• Jīng Yuán SùShí Guǎn 京園素食館

  • (1)
  • White Vegetarian

Extensive menu of Chinese and Taiwanese vegetarian dishes including different varieties of noodles, vegetables, and mock meats. Open Mon-Sun 11:00am-2:00pm, 5:00pm-9:00pm.

Venue map for Jīng Yuán SùShí Guǎn 京園素食館
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1 Review

First Review by iokan


Points +1663

22 Oct 2019

The adventure continues

A few months ago I attended a presentation by Ken Spector, the face and spokes person of Happy Cow. In his presentation he listed the best places in the world to go for vegans. After visiting the numbers one and two (London and Berlin) it was time to explore number three: Taipei (rankings change, by now it's not anymore).

The purpose of my visit to Taipei was to sample the food and do some sight seeing to kill the time in between the meals. As usual, I started out with the fancy places as listed on Happy Cow ("Plants", "Vege Creek"). Soon I learned: they serve the food I already know. To sample the local cuisine, eat where the locals eat! What I also found out: if you don't speak Chinese, this is quite a challenge in Taiwan. During my stay in Taipei some locals wrote little signs for me saying "no meat, no fish, no eggs, no milk". I could show those in restaurants to be absolutely sure I would get vegan food.

The waitress in one vegan restaurant went one step further and actually advised me some of her favourites (except for her own restaurant, which I obviously visited at that moment). Her recommendation for local food was "Jīng Yuán SùShí Guǎn". She looked up the menu online and wrote down a selection for me, which I could then show to the staff (photo of that note included in this review).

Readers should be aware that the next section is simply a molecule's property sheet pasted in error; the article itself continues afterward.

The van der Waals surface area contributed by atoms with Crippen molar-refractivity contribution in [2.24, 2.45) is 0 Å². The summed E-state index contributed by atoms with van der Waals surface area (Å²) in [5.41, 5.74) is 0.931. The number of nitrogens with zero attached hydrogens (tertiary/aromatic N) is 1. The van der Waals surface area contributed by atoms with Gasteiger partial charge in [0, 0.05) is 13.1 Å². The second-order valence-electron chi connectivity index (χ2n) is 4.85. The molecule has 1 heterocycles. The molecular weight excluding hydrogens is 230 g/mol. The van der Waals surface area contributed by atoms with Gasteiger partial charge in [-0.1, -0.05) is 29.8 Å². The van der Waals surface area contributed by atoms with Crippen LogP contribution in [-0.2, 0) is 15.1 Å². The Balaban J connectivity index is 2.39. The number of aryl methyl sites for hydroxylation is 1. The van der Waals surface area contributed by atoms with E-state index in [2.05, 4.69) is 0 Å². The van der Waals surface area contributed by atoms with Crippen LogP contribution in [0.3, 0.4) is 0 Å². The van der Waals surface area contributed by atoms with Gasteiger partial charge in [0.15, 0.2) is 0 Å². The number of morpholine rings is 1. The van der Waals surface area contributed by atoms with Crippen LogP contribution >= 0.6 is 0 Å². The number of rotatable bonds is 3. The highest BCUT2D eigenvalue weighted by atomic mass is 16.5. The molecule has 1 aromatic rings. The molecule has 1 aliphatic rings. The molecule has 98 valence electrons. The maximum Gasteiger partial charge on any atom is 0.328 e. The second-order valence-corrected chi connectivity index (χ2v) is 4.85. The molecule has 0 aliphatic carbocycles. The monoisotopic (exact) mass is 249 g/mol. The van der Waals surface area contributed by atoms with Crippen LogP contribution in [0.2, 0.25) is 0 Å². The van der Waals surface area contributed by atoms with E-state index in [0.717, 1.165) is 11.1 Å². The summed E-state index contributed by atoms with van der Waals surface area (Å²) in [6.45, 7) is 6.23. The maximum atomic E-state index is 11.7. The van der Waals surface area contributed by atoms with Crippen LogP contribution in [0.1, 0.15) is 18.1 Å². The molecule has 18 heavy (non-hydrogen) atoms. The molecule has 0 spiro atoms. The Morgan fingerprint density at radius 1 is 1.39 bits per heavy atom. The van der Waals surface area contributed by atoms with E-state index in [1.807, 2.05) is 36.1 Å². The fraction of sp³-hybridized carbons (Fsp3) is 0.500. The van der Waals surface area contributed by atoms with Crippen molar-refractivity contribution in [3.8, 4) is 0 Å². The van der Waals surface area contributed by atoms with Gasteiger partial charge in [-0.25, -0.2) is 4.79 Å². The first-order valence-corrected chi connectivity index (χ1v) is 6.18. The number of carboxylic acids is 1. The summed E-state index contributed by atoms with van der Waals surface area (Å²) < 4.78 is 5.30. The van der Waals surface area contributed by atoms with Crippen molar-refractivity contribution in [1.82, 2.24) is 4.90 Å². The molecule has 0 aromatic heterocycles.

Jīng Yuán SùShí Guǎn is easy to find, when starting Google Maps from the Happy Cow app you'll be dropped right in front. For extra peace of mind I did take a picture
of the outside of the restaurant.

Jīng Yuán SùShí Guǎn is a family restaurant: it's run by a Taiwanese family and its aimed at families. Most tables have 12 chairs and a big rotating plate so guests can easily share food. All relatives of the owners seem to work the restaurant, including grandpa who is watching TV on an iPad in a corner of the dining room. If you're looking for local, this is as local as it gets. And when I entered it could have been a scene from a film: all guests looked up in surprise and if a band was playing they would have stopped abruptly. I wouldn't say I was the first foreigner they ever saw, but the number surely seems limited.

I showed the note with Chinese writing on it and all was good. Also, it turned out the youngest waitress slash dish washer speaks some basic English. I was appointed a table which also seems to be used to store plates on, but that's okay. It's unusual here to have a solo guest here and I understand that they don't sacrifice a 12 person table for 1 lonely foreigner.

The first item on my list was fried dumplings. While this isn't unique, it is special to find a vegan version. The taste was decent, but do keep in mind that fried means fried: it's greasy!

My second item was a plate of fried (or baked?) tofu with some vegetables. This had a more distinct taste, although it did remind me of Chinese food as served in Europe by Chinese restaurants. Again, very oily but that's the recipe. Works great with a bowl of steamed white rice.

These two plates were very filling and I left the restaurant more than satisfied. Also, the adventure was set to continue!

Pros: authentic Taiwanese cuisine, family friendly, cheap

Cons: no English menu, not really suitable for solo travellers

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